Mayor renews calls for congestion pricing

More than 10,000 subway trains were canceled in March for a variety of issues, and Mayor Bill de Blasio is now again pushing for congestion pricing.
Once in place, drivers entering Manhattan through bridges and tunnels below 60th Street would be charged an additional toll. The $15 billion in expected revenue would go toward the Metropolitan Transportation Authority's 2020-2024 Capital Program, which would invest billions into the region's subways, buses, commuter railroads, bridges and tunnels.
The plan received a key approval from the Federal Highway Administration in March, which said New York will need an environmental assessment to make sure there would be no severe impacts on the environment and require a public comment period. In recent months, the plan has seen little to no movement toward final approval.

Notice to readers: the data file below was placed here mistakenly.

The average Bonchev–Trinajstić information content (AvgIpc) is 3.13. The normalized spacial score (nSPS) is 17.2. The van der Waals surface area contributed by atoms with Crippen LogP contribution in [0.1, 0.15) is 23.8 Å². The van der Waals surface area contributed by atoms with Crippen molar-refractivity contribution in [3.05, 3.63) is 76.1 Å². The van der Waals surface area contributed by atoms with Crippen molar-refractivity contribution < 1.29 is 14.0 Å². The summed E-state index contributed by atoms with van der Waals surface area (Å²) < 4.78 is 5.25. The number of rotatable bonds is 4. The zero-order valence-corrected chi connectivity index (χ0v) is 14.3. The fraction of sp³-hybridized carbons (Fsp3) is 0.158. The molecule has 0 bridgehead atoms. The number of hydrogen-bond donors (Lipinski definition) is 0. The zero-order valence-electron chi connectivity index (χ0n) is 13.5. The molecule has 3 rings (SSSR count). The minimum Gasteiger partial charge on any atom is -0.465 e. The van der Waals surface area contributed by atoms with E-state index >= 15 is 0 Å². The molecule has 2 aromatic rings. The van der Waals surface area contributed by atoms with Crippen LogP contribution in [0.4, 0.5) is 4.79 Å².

The mayor today recommended city Department of Finance Commissioner Sherif Soliman to the Traffic Mobility Review Board, while calling on the MTA to speed up the process of launching the congestion pricing plan.
"Congestion pricing has always been part of the solution. We got to an agreement, but it still has not happened, and it needs to. It needs to happen urgently," the mayor says. "The city's coming back, the economy is coming back, kids are going back to school in September. You are going to see more and more people ready to come back to the subways, but they got to know the subways are going to be better."
The mayor also announced today that the city's Marriage Bureau will reopen on Monday, with marriage licenses being issued on Friday, June 23.